Recently I made some exceptionally delicious asparagus risotto after reading about E making it. It was creamy and unctuous, but the perky hit of the lemon kept it from being too rich. The asparagus was perfect and gave the whole dish the herbal hit that made me want to eat whole bowlfuls of it at a sitting. It wasn’t side dish risotto. It was main dish risotto.
I’ve been looking for more dishes that feature asparagus since its still in season, and while at the store I noticed some reasonably-priced sliced shiitake mushrooms. Now, shiitake mushrooms might be one of my favorite foods ever, but I usually only buy them dried. It’s much more economical that way (until I grow them myself), but since they were on sale I splurged and brought a container home. I’d seen mention of asparagus shiitake risotto before, so I pulled up a recipe and got to work. I made some changes as I always do.
I also decided the one photo of me wearing my onion goggles wasn’t enough, so here’s another. I’m making duckface because that’s the only way these goggles can get any sexier.
Again, I had me some medicinal wine.
And here’s a tip for amateur food photographers: don’t have access to even a cheap, DIY lightbox? (Let’s face it, if I left mine up the kid or the cats would destroy it.) A brightly lit clean white sink works well, especially if you can edit out any scratches or water droplets in post.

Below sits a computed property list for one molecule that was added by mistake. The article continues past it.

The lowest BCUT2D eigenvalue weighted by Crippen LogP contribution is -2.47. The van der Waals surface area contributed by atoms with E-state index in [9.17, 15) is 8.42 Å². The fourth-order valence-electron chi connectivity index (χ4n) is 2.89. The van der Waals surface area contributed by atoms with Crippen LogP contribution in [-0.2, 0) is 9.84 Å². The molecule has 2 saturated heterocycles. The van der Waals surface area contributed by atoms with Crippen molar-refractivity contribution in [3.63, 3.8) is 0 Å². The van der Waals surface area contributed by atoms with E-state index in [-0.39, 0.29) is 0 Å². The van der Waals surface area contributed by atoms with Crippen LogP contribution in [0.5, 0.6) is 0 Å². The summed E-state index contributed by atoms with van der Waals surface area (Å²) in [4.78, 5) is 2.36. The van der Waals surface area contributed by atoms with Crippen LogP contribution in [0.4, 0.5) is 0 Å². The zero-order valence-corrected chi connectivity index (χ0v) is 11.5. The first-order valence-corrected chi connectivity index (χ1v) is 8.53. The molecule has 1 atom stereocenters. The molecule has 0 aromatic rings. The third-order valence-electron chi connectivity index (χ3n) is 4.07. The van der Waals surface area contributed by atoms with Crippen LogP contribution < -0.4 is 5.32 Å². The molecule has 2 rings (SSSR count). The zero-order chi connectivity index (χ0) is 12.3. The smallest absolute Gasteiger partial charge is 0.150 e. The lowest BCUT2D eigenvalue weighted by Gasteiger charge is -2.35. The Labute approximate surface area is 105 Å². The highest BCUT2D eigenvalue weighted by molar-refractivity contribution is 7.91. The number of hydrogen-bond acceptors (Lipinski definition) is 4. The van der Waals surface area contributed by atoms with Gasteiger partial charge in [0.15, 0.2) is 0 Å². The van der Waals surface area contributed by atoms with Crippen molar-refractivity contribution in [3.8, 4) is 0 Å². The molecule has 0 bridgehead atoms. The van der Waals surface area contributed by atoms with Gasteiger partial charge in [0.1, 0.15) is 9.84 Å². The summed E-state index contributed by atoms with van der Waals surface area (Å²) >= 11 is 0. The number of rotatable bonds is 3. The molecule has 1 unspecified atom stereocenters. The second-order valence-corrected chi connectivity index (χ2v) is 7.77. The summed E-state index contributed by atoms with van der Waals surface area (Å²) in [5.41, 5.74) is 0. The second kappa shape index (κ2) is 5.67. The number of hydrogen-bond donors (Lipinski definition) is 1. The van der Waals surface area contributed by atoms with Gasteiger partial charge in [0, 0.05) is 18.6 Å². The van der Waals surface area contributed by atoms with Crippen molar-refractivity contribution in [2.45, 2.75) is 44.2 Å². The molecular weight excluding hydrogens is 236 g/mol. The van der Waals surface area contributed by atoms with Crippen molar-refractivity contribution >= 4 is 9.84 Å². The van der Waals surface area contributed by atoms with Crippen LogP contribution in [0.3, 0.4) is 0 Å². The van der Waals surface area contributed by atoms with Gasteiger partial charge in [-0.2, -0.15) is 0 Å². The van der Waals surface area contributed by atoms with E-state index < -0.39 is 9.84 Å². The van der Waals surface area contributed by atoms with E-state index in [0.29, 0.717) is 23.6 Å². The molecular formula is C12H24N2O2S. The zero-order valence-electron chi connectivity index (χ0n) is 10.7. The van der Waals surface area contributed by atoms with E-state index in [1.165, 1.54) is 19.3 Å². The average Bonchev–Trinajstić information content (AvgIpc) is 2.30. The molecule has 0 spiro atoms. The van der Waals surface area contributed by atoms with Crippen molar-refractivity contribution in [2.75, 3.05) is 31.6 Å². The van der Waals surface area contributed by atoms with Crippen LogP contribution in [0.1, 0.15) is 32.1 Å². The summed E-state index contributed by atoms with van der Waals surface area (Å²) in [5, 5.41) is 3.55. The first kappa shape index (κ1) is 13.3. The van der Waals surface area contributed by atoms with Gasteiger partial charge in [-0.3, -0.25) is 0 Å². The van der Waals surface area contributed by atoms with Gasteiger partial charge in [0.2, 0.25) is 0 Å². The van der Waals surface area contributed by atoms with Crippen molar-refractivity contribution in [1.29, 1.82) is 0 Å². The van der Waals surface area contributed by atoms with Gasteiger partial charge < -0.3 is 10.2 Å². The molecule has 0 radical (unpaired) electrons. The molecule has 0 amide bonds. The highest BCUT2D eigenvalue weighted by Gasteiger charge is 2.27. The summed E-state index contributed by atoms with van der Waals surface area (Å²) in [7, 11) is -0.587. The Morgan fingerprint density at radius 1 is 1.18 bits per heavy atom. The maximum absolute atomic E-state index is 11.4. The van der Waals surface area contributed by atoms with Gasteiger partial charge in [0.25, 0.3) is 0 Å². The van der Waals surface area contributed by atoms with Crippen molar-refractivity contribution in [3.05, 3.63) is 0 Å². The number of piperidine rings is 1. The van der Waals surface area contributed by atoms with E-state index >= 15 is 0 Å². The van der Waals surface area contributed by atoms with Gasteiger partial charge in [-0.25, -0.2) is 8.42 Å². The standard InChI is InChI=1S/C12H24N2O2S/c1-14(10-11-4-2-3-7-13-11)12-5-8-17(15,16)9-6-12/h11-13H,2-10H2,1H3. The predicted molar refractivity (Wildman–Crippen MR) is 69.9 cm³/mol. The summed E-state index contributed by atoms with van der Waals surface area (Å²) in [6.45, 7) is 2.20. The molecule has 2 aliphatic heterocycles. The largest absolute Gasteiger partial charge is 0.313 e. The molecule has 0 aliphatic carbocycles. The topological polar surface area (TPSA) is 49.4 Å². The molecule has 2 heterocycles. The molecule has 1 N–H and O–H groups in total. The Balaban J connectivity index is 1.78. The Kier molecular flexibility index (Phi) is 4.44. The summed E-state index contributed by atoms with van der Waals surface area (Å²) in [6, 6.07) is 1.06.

I had extremely high hopes for this risotto. Back when Anthony and I lived in a one bedroom apartment with a kitchen the size of a coach airline seat and a counter barely deep enough to rest a blender on, I used to cook constantly. Before I developed crohn’s I spent whole days cooking. One of the best things I ever made was a wild mushroom risotto, and the memory of that meal is indelibly burned into my palette. I’ve been aching to recreate the amazing flavor of that meal, and since this dish used shiitake I felt sure I’d taste the echos of it in the bowl.
I hate to say this recipe disappoints, but it does. Asparagus and shiitake are two of my favorite things, and they taste wonderfully together, but, I couldn’t help but compare it to the asparagus risotto and the wild mushroom risotto of the past. The asparagus in this dish just wasn’t as good as the asparagus in the other, and same for the mushrooms.
It looked beautiful, and I don’t deny it was absolutely delicious. It just didn’t compete with the memory of the other two dishes. I kept expecting to taste that bright hit of the lemon, or that deep flavor of the dried shiitake.
Anthony and Isobel loved it, however, and although I made a ton it only lasted into the next day. It made me realize, however, that I’m going to have to try a bit harder to recreate the wild mushroom risotto I made a few years ago.
Anthony has been making this salad a lot lately, inspired by one we get at our favorite Greek place, and fortunately, it was even better than I remembered it.